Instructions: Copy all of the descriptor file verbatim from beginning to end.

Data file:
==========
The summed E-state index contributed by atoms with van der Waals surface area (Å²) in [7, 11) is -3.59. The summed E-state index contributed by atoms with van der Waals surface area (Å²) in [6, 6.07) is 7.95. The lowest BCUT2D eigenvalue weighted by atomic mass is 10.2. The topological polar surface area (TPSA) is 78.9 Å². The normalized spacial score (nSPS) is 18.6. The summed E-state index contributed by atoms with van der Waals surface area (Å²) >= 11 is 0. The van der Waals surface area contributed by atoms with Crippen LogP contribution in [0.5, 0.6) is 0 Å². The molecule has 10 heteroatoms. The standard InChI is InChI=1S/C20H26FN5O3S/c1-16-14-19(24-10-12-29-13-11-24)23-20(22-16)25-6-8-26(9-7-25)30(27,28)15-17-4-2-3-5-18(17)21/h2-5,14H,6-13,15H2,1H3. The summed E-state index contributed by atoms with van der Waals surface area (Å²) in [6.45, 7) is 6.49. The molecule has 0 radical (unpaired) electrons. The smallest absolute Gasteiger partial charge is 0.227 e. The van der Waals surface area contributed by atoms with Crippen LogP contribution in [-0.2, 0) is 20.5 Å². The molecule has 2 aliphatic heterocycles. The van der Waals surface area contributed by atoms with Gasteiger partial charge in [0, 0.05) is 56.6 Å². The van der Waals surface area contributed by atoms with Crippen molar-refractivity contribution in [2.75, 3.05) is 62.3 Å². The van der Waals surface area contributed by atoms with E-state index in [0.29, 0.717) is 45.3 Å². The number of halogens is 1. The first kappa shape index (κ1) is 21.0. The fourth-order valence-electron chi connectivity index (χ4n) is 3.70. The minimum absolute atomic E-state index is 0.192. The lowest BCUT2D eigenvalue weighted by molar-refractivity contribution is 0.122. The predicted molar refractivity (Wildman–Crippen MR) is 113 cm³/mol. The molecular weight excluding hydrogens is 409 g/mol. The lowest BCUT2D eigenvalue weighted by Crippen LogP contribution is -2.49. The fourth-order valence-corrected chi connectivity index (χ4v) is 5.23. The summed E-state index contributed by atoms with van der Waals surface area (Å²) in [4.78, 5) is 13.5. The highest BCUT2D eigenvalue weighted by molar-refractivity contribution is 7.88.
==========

The summed E-state index contributed by atoms with van der Waals surface area (Å²) in [7, 11) is -3.59. The summed E-state index contributed by atoms with van der Waals surface area (Å²) in [6, 6.07) is 7.95. The lowest BCUT2D eigenvalue weighted by atomic mass is 10.2. The topological polar surface area (TPSA) is 78.9 Å². The normalized spacial score (nSPS) is 18.6. The summed E-state index contributed by atoms with van der Waals surface area (Å²) >= 11 is 0. The van der Waals surface area contributed by atoms with Crippen LogP contribution in [0.5, 0.6) is 0 Å². The molecule has 10 heteroatoms. The standard InChI is InChI=1S/C20H26FN5O3S/c1-16-14-19(24-10-12-29-13-11-24)23-20(22-16)25-6-8-26(9-7-25)30(27,28)15-17-4-2-3-5-18(17)21/h2-5,14H,6-13,15H2,1H3. The summed E-state index contributed by atoms with van der Waals surface area (Å²) in [6.45, 7) is 6.49. The molecule has 0 radical (unpaired) electrons. The smallest absolute Gasteiger partial charge is 0.227 e. The van der Waals surface area contributed by atoms with Crippen LogP contribution in [-0.2, 0) is 20.5 Å². The molecule has 2 aliphatic heterocycles. The van der Waals surface area contributed by atoms with Gasteiger partial charge in [0, 0.05) is 56.6 Å². The van der Waals surface area contributed by atoms with Crippen molar-refractivity contribution in [2.75, 3.05) is 62.3 Å². The van der Waals surface area contributed by atoms with E-state index in [0.29, 0.717) is 45.3 Å². The number of halogens is 1. The first kappa shape index (κ1) is 21.0. The fourth-order valence-electron chi connectivity index (χ4n) is 3.70. The minimum absolute atomic E-state index is 0.192. The lowest BCUT2D eigenvalue weighted by molar-refractivity contribution is 0.122. The predicted molar refractivity (Wildman–Crippen MR) is 113 cm³/mol. The molecular weight excluding hydrogens is 409 g/mol. The lowest BCUT2D eigenvalue weighted by Crippen LogP contribution is -2.49. The fourth-order valence-corrected chi connectivity index (χ4v) is 5.23. The summed E-state index contributed by atoms with van der Waals surface area (Å²) in [4.78, 5) is 13.5. The highest BCUT2D eigenvalue weighted by molar-refractivity contribution is 7.88.